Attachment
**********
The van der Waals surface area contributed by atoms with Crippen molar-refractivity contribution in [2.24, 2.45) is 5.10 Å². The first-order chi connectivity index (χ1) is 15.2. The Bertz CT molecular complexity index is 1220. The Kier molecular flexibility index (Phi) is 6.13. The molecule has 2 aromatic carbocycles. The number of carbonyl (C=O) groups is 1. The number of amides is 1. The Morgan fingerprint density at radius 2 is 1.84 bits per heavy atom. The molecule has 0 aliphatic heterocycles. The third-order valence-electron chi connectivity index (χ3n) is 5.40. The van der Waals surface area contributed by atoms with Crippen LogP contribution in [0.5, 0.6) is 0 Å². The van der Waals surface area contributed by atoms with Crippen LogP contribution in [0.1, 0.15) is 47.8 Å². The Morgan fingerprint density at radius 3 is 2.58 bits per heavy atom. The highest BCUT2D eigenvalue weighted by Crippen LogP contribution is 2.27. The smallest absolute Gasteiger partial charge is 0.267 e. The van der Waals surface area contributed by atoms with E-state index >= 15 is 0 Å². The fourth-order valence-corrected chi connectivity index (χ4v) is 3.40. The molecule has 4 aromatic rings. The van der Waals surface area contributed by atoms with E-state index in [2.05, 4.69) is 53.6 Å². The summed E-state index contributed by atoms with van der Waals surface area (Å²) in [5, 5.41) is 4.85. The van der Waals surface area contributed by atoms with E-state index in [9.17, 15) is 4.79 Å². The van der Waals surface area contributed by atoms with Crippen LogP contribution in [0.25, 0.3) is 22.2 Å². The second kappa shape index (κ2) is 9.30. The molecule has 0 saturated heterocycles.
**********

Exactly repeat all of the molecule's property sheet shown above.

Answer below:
The van der Waals surface area contributed by atoms with Crippen molar-refractivity contribution in [2.24, 2.45) is 5.10 Å². The first-order chi connectivity index (χ1) is 15.2. The Bertz CT molecular complexity index is 1220. The Kier molecular flexibility index (Phi) is 6.13. The molecule has 2 aromatic carbocycles. The number of carbonyl (C=O) groups is 1. The number of amides is 1. The Morgan fingerprint density at radius 2 is 1.84 bits per heavy atom. The molecule has 0 aliphatic heterocycles. The third-order valence-electron chi connectivity index (χ3n) is 5.40. The van der Waals surface area contributed by atoms with Crippen LogP contribution in [0.5, 0.6) is 0 Å². The van der Waals surface area contributed by atoms with Crippen LogP contribution in [0.1, 0.15) is 47.8 Å². The Morgan fingerprint density at radius 3 is 2.58 bits per heavy atom. The highest BCUT2D eigenvalue weighted by Crippen LogP contribution is 2.27. The smallest absolute Gasteiger partial charge is 0.267 e. The van der Waals surface area contributed by atoms with E-state index >= 15 is 0 Å². The fourth-order valence-corrected chi connectivity index (χ4v) is 3.40. The molecule has 4 aromatic rings. The van der Waals surface area contributed by atoms with E-state index in [2.05, 4.69) is 53.6 Å². The summed E-state index contributed by atoms with van der Waals surface area (Å²) in [5, 5.41) is 4.85. The van der Waals surface area contributed by atoms with E-state index in [9.17, 15) is 4.79 Å². The van der Waals surface area contributed by atoms with Crippen LogP contribution in [0.25, 0.3) is 22.2 Å². The second kappa shape index (κ2) is 9.30. The molecule has 0 saturated heterocycles.